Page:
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Health System

What is a health system?

A health system is an organization of institutions, people, and resources that provides healthcare services. However, what falls within this category can vary based on different definitions.

For example, the Dartmouth College Center of Excellence states that a health system must comprise at least one hospital and one or more physician groups, and the physician group(s) must include at least three primary care physicians.

The RAND Center of Excellence defines a health system as two or more healthcare organizations affiliated through shared ownership or a contracting relationship for payment and service delivery. Additionally, the health system must include at least one physician organization and one acute care hospital.

Some clear similarities exist across these definitions. The health system must consist of at least one hospital and one physician group, and there is an affiliation between healthcare organizations in the health system.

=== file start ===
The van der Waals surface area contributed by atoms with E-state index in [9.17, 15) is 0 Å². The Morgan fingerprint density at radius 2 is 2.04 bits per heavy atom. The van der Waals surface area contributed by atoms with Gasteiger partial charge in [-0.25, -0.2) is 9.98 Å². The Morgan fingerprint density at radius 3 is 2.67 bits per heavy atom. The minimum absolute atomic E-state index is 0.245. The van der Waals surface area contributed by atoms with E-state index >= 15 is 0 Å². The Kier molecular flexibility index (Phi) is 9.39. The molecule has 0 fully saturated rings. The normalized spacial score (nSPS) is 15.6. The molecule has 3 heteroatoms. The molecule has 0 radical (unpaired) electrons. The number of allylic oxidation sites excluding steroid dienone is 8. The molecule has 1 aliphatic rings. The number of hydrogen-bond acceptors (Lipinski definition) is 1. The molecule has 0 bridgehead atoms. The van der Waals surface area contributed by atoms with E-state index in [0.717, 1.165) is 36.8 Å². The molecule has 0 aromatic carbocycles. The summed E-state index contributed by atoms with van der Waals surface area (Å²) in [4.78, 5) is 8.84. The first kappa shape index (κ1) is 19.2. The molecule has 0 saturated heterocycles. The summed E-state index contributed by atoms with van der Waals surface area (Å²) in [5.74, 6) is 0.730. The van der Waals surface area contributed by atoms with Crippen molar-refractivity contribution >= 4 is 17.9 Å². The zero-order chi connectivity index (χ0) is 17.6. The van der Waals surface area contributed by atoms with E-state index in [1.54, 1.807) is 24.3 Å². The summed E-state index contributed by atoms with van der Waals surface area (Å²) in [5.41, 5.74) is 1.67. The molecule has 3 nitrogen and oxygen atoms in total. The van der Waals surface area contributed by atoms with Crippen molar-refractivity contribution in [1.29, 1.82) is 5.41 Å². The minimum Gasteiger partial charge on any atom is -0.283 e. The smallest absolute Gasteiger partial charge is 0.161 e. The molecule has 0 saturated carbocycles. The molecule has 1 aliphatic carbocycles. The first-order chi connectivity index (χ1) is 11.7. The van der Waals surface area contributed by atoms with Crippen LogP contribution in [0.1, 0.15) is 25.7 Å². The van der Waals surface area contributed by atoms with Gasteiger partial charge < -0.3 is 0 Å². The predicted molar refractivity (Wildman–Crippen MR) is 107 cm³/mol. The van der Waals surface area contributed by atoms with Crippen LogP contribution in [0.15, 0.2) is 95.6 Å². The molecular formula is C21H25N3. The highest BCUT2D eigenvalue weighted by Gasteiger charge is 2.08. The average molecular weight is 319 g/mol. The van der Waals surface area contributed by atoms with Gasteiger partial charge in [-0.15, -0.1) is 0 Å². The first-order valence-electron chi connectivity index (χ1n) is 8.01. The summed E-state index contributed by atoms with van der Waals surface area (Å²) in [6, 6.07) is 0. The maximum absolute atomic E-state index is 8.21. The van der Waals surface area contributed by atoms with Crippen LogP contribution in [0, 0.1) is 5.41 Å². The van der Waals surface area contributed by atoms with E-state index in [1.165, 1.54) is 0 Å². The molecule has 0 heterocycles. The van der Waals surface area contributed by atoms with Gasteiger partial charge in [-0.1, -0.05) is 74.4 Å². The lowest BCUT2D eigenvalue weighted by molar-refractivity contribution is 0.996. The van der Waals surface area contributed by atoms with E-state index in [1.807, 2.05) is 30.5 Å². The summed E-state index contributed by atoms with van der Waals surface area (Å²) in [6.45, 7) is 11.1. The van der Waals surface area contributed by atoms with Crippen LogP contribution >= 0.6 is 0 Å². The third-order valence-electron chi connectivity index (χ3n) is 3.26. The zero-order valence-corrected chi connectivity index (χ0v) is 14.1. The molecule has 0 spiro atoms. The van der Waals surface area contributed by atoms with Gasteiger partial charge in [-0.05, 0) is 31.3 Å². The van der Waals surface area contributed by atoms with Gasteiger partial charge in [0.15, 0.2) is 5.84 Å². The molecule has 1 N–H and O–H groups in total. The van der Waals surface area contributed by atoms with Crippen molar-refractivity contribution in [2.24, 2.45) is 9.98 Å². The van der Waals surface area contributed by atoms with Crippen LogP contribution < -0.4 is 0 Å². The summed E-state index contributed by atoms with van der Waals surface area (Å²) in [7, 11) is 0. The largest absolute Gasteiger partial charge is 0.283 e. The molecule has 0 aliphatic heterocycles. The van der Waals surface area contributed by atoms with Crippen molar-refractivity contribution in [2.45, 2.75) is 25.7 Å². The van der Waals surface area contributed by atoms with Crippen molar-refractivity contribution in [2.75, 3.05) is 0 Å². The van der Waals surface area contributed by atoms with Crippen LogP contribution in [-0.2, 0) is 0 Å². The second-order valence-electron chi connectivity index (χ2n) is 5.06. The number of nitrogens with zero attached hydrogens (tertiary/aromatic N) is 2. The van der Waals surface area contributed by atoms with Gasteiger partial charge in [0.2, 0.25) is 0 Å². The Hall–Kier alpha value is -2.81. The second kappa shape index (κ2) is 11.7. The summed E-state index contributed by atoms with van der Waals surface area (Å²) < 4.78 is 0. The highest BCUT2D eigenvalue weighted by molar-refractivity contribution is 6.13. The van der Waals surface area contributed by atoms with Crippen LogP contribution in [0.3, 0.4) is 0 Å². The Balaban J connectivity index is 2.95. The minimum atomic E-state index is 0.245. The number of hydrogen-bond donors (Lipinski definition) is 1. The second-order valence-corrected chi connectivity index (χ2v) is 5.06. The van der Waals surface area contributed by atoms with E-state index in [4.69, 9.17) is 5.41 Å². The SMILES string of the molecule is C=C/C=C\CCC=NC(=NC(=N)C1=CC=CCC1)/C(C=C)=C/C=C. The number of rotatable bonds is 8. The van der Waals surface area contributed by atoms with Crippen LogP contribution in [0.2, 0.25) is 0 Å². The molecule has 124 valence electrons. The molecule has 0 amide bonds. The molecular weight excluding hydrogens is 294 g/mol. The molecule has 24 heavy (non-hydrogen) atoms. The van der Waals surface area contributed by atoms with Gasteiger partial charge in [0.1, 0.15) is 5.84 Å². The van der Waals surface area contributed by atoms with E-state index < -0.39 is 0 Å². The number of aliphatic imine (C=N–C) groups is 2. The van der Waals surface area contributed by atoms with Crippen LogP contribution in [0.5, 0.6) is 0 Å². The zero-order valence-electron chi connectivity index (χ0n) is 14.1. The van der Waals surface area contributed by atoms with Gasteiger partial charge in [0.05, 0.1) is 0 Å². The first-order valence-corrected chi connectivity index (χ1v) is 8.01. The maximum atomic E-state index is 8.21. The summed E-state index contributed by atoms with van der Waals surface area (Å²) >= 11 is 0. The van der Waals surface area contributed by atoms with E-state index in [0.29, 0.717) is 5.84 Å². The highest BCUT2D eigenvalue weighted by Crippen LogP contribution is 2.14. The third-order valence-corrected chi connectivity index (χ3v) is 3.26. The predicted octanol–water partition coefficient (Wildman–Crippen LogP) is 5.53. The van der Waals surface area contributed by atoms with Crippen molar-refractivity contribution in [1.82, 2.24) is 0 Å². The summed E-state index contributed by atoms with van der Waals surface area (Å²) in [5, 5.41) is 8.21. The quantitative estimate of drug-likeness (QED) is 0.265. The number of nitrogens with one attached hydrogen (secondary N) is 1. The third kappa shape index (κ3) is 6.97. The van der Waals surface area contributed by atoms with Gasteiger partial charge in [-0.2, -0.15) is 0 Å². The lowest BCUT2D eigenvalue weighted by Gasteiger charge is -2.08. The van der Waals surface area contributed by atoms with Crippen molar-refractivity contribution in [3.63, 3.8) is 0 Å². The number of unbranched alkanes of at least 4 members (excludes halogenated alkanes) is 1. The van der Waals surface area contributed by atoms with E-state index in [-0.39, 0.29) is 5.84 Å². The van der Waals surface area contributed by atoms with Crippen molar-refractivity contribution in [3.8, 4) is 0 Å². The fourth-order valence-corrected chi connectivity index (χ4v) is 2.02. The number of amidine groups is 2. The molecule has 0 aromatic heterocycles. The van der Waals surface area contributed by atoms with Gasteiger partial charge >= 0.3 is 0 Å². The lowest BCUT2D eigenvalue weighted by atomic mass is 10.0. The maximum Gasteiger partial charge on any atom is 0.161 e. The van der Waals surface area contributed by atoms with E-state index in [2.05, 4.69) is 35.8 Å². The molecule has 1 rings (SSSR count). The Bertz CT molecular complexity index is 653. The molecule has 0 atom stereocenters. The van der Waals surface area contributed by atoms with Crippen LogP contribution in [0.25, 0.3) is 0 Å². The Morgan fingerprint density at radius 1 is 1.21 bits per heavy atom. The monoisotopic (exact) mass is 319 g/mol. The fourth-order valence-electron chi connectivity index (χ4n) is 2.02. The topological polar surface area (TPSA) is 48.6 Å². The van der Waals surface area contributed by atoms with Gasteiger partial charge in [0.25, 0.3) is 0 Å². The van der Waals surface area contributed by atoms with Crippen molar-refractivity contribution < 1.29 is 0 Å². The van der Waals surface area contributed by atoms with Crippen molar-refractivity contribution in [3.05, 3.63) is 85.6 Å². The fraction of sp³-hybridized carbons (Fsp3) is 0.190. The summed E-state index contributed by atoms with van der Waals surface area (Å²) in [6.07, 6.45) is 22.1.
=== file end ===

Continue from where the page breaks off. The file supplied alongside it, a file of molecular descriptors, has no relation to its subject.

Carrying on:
Health systems are closely linked to integrated delivery networks (IDNs). An IDN is a health system that aims to integrate care across organizations and fragmented systems. IDNs provide a continuum of services across the patient journey and care transitions.

Some IDNs are localized in one geographic area, while others span the country. These networks are becoming more prevalent in the U.S. healthcare landscape and have the potential to influence physician treatment behavior. 

How does a health system improve healthcare?

Health systems provide consistent and seamless experiences for patients across all organizations and physicians.

A health system carries out four critical functions, and they include:

  • Resource generation
  • Provision of healthcare services
  • Stewardship
  • Financing

Through these actions, health systems provide patients with equitable access to healthcare while also promoting and improving health for all.